Every once in a very long while Hollywood stops cranking out computer animated adaptations of old cartoons, remakes of J-horror movies, and special-effects bonanzas about shape-shifting robots and decides to MAKE A DIFFERENCE. I've said it before and I'll say it again: the worst thing any film can do is uplift the human spirit. If a movie even attempts to warm the cockles of my black, shriveled little heart I get fighting mad.

2000's Pay It Forward is such a film. Yes, Pay It Forward wasn't just going to win the hearts of Reader's Digest subscribers everywhere and fatten the coffers of Warner Brothers. It was designed to make the world a better place. It was going to infect mankind with the life-changing power of a noble idea. It was to serve as the catalyst behind a million random acts of kindness.


The film united four of 2000's hottest talents. In the lead role of a cranky social studies teacher whose extra-credit assignment to change the world through good deeds has unforeseen consequences they snagged Kevin Spacey, fresh off his second Oscar win. For the challenging part of a recovering alcoholic/cocktail waitress/troubled single mother/skank they miscast Helen Hunt, perhaps the only actress of her generation who can seem maternal while wearing a leather miniskirt, purple wig, and matching bustier. For the crucial role of a whiny little pisher who stops whining and complaining just long enough to change the world they snagged Haley Joel Osment, America's most beloved creepy little weirdo. In the director's seat sat Mimi Leder, hot off the blockbuster success of Deep Impact.

It was a murderer's row of talent that had already peaked creatively and commercially. Spacey was particularly hot. When he won his second Oscar in four years for American Beauty he seemed primed to become Jack Nicholson's heir apparent. He had quirky character-actor intensity and movie star charisma. He could do comedy. He could do drama. He could even sing a little and do bang-up impressions. With a little bit of coaching I'm sure he could probably even learn rope tricks and basic magic. Among the heavyweight thespians of his era he is perhaps the only one who would kill in vaudeville. His act could start with some jokes, segue into his beloved Christopher Walken impersonation, followed by some tunes from the Bobby Darin songbook, some Shakespearean monologues, some light hoofing and for the closer a splashy rendition of "That's Entertainment."

"They say that money changes you/but money don't change you/It just make you more of what you already are," raps Phonte on "That Ain't Love" off the new Little Brother CD Getback. If that's the case then Kevin Spacey was Robin fucking Williams all along. It just took superstardom, money and fame to unleash his inner hack. In K-Pax he played the Robin Williams role of an impish man-sprite who may or not be from outer space. It's easy to imagine Robin Williams in restrained character-actor mode playing Spacey's role here. Here's a list of Spacey's post-American Beauty films: K-Pax, The Shipping News, Ordinary Decent Criminal, Pay It Forward, The United States of Leland, Edison Force, Beyond The Sea, The Life Of David Gale and Fred Claus. Superstardom sure fucked up a promising career. When your most impressive post-second-Oscar role is the bad guy in Bryan Singer's ferociously adequate Superman Returns you might want to consider getting a new agent.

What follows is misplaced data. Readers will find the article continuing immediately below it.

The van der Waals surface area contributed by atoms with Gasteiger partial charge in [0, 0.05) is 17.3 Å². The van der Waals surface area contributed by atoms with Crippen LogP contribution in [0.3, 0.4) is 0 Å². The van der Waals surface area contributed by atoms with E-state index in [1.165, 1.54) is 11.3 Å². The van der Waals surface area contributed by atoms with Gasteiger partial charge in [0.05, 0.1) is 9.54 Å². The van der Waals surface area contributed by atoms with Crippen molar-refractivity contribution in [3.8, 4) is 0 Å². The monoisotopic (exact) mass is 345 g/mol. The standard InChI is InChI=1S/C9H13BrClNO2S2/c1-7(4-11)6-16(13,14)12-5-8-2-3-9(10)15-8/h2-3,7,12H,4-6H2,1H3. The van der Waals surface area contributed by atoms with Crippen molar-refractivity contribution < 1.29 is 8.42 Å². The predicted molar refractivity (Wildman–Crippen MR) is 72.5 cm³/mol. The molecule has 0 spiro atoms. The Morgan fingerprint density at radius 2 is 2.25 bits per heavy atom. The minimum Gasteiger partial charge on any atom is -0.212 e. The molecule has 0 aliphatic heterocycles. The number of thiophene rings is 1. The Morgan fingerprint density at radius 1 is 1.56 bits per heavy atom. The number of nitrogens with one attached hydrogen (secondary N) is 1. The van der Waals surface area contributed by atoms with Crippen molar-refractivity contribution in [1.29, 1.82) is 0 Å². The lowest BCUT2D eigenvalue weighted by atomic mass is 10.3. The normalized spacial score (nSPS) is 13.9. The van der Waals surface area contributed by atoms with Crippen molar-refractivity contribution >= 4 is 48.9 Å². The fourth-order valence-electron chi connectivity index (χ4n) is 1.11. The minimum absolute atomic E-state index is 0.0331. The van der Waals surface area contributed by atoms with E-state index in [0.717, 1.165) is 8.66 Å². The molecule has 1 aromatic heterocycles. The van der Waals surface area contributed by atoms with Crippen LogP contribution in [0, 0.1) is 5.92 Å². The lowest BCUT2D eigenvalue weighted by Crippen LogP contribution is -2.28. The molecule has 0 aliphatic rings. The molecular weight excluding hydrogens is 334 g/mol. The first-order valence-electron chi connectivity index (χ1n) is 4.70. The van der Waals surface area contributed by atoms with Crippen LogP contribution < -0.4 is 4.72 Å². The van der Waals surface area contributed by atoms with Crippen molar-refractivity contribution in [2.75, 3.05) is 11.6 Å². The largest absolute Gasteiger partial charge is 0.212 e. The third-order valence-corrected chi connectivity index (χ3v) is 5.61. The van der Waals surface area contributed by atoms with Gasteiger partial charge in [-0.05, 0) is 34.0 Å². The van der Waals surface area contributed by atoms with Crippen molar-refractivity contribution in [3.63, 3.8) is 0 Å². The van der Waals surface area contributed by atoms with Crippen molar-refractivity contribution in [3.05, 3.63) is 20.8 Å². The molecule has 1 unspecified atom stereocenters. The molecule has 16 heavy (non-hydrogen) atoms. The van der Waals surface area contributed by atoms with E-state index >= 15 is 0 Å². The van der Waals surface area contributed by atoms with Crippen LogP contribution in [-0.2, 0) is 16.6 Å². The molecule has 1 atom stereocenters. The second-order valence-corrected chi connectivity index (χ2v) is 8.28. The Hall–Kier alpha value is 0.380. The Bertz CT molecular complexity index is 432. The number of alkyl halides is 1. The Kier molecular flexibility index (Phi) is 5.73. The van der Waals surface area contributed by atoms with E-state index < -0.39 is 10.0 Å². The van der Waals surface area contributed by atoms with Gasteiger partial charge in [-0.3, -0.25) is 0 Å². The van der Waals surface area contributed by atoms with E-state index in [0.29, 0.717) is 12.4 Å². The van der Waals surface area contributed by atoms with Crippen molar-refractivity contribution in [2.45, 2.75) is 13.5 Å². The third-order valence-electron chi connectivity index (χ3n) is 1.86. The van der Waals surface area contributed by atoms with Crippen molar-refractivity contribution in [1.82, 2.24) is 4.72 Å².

Spacey here plays a deeply scarred–literally and metaphorically–teacher who lards his speech with $50 SAT words like "variegated" and "exigent" and oozes aristocratic disdain for his intellectual inferiors. Apparently operating under the delusion that he's John Houseman in The Paper Chase, Spacey opens Osment's seventh grade social studies class with a hilariously overwrought speech that begins, "Welcome to the seventh grade. Middle school. That hellish, shaky bridge you all must cross before you become members of that undyingly enviable high school elite…Yes, there is a world out there and even if you decide that you don't want to meet it, it's still going to hit you right in the face. Believe me."

That kind of highfalutin' oratory would seem pretentious if delivered to a group of post-graduate students. It's downright comic when addressed to 12-year-olds. When Spacey gives his class an extra credit assignment to, "Think of an idea to change our world and put it into action," his overmatched young charges eloquently deem his idea "hard," "crazy," and "weird," not to mention "a bummer." (Incidentally Hardcrazybummerweird was the original title of TLC's follow-up to CrazySexyCool.)

Osment, however, is inspired. Like a latter-day Deanna Durbin, Osment sets about solving everyone's problems through pluck, resilience and faith in the innate decency of human nature. Like Anne Frank he believes deep down that people are really good after all. Osment quickly hits on what can only be deemed a Ponzi scheme shamelessly exploiting human compassion. He decides to perform random acts of kindness for people on the basis they then return the favor by performing equally random acts of kindness for three more people.


For the first of his favors Osment travels to a nearby Hooverville, where he gives a hand-up to crusty homeless junkie Jim Caviezel. Touched and inspired by the passion of Osment's Christ-like martyr, Caviezel immediately spends the money Osment gives him on nutritious food and shelter. And by "nutritious food and shelter" I of course mean "smack". Delicious, delicious smack.

Undeterred, Osment furtively fixes up angry, agitated gutter-proletariat mom Helen Hunt with his smug, condescending ostentatiously intellectual teacher. Could the two possibly be more compatible? Who wouldn't want to commit instantly to a woman who answers a reasonably innocuous question about Osment's absent father with a defensive, "No, I'm not doin' a bunch of skanky guys instead of spending time with my son, OK?" (For the record she's doin' a bunch of skanky and spending time with her son. There's a big difference.) Opposites may attract but these two barely seem to belong to the same species.